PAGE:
Earlier I wrote “We speak the same language, but not always in the same way”. In that context I meant people from different countries using the English language slightly differently, but it applies more deeply to any exchange. In whatever conversation we’re having, let’s speak the same language in the same way so that we fully understand and are understood.

How communication is important for someone who is supporting a partner with mental health challenges

There are many ways communication is especially important when you are supporting a partner with mental health challenges. In addition to the potential differences between clinical definitions and perceived meanings of words there is a broad selection of people you might be communicating with – your partner, their mental health professionals, their work, your work, friends, family. And each of those might need / provide information differently, and that might be different from how you usually communicate.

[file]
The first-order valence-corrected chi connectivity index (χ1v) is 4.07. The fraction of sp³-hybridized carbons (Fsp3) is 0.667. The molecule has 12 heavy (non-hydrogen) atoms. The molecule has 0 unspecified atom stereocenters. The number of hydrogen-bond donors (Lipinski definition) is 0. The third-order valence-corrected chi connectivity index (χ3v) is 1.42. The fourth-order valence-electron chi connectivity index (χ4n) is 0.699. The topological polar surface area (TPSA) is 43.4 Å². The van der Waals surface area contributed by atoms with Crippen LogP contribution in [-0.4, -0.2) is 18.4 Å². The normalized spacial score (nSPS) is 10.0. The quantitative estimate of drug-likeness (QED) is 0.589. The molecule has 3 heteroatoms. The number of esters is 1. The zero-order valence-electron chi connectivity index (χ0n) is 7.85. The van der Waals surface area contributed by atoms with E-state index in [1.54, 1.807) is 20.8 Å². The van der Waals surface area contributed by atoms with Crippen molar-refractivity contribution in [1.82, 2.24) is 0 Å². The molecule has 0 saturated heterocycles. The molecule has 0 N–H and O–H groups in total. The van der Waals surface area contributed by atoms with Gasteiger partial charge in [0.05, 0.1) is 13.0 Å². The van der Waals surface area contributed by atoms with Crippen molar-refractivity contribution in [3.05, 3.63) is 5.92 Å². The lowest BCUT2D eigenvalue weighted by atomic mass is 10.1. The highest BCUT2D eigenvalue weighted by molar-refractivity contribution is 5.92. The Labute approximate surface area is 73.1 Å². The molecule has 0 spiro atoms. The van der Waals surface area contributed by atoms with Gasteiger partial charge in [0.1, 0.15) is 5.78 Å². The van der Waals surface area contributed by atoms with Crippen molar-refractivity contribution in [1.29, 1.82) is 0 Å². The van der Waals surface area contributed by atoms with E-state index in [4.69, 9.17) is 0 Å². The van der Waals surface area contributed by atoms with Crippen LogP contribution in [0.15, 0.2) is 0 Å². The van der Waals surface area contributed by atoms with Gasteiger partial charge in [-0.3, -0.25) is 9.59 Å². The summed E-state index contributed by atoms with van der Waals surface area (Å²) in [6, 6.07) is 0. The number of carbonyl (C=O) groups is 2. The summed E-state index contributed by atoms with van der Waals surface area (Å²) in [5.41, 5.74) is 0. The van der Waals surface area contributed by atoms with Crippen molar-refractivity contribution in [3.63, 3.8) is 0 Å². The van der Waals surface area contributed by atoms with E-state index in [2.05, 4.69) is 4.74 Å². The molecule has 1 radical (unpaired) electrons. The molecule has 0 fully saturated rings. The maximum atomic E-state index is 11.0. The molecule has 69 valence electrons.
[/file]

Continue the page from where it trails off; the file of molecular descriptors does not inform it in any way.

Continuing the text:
Think about how best to communicate with each in order to get what you need and save you time. Does an employer need a full weekly update, or will an occasional synopsis do? Does your partner prefer to get basic instructions or do they need more details? Are there ways to "shorthand" with friends and family? I introduced a codeword with a friend that was an indicator that some moral support was needed. I've known people to use traffic lights and emojis for a quick reference for how a day has gone.


When my other half was signed off work with stress, my life was turned upside down too. These blog posts are based on the things that helped me, the lessons I learnt the hard way and what I realise with the benefit of hindsight would have helped. I’ve collected some of the other key learning points and tips and made these available to download at https://www.fionagillies.co.uk/pivot-pointers.